Imagine a rivalry more ferocious than Real Madrid versus Barcelona, Manchester United versus Liverpool, perhaps even Celtic versus Rangers, and throw in the threat of violence that might hang over a meeting of West Ham and Millwall and you are probably nowhere close to what awaits in Buenos Aires on Saturday night. There will be no bigger club game played in football in 2018, perhaps this decade. It is certainly the biggest game of all time in Argentinian club football.
Boca Juniors’ La Bombonera will host the first leg of the Copa Libertadores final while a fortnight later River Plate’s El Monumental stages the climax. It will be the first ever Superclásico final in South America’s grandest club competition and for two nights the footballing world’s attention will be shifted away from the monied aristocrats of Europe.
There was some doubt whether this fixture of the century might be allowed to happen. Brazilian team Gremio, who River defeated in the semi-final, demanded the second leg be overturned after River scored two late goals in Porto Alegre. Coach Marcelo Gallardo was banned from contact with his players but had entered the dressing room at half-time with his team 1-0 down yet the decision went River’s way.
CONMEBOL, the South American confederation, were hardly going to stop this from taking place.
By contrast to the hi-tech enormodomes that Europe’s top clubs play in these days, both stadiums are down-at-heel, places of tatty faded grandeur and atmospheric to the point of dangerousness.
That hasn’t put off Vladimir Putin, who will be taking time out from the G-20 summit to attend the second leg and a record number of media passes have been applied for.
A ban on away fans put in place for both legs, itself usual practice in Argentine football since 2013, will reduce a little of that danger, but will do little to reduce the fervour in either stadium. The Bombonera is notorious for the bounce of its stands when fans are in full voice and barring a River walkover, that can be guaranteed on Saturday. Diego Maradona, the club’s most famous former player and spiritual leader of the barras bravas who man the fences, will be leading the choruses from his cushioned executive box.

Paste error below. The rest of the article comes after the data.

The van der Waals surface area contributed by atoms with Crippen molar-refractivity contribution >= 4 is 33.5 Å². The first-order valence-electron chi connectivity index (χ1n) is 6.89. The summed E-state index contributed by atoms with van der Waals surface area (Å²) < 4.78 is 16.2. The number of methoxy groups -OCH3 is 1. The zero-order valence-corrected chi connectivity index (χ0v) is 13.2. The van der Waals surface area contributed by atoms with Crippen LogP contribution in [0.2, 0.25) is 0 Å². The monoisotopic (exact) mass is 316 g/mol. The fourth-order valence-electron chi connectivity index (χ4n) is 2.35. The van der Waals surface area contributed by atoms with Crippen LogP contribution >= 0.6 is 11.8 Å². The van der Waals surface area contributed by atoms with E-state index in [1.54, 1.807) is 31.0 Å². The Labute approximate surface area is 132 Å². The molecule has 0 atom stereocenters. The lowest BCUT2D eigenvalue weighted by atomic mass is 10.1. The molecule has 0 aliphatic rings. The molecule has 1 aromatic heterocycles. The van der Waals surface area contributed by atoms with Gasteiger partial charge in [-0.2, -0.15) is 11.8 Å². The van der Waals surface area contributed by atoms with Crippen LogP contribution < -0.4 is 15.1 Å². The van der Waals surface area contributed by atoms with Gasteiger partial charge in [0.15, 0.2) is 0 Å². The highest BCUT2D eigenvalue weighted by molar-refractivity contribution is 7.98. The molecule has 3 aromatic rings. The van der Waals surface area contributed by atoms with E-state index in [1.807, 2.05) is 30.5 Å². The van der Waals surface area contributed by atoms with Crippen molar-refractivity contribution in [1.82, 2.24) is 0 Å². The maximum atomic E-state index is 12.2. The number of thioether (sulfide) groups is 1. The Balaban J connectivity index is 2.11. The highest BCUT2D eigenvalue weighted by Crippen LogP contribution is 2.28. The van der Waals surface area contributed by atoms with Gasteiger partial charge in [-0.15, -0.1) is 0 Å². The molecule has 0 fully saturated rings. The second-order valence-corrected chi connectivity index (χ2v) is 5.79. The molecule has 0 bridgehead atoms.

Traditionally, River, Los Millonarios, are the club of Buenos Aires’ higher classes while Boca have always been the blue collar team. In truth, the passing of time over 105 years of shared rivalry has led both clubs to have followings that embrace every social strata.
With Argentinian football vulnerable to the frequent oscillations of the country’s economy and in no way insulated by the riches that European Champions League clubs luxuriate in, both have suffered fluctuating fortunes and financial collapses, with River relegated from the top division as recently as 2011.
River’s recovery from that embarrassment allowed the rival clubs, who have 69 domestic titles between them, to together become two of South America’s best teams. Boca are in their 11th final, having won six Copas previously, but have not won it since 2007. River won it as recently as 2015, their third title.
European football has been the destination for Argentinian players since the mid-20th century, but the wealth on offer across the Atlantic cannot buy anything quite as special as this fixture. On Saturday, Boca and River players will become part of a history that the huge number of greats who have played for either club, many of them both clubs, never got to experience.
The likes of Maradona and Juan Roman Riquelme to name two Boca legends, and Hernan Crespo, Pablo Aimar, Ariel Ortega and Radamel Falcao to mention modern River greats, can only sit and watch.
At 34, Carlos Tevez gets chance to win his second Copa Libertadores, 15 years after his first, in his third spell at the club he made his name and has never been able to leave behind. It is likely Tevez will be a substitute, as might former Real Madrid midfielder Fernando Gago, while Mauro Zarate, of Birmingham, West Ham, Watford and many others besides, looks to be a likely starter.
Veteran Dario Benedetto, who spent much of his career playing in Mexican football, is Boca’s leading striker, while Cristian Pavon is the 22-year-old forward who has calmed his nerves ahead of the big one by having his chest tattooed with a giant eagle.
For River, Juan Quintero, who shone for Colombia during the summer’s World Cup, is leading creative player while Exequiel Palacios is a midfielder that Real Madrid and Barcelona have been battling for and the former look to have won the battle for the 20-year-old.
But as history is made, the shop window can wait as the world looks on.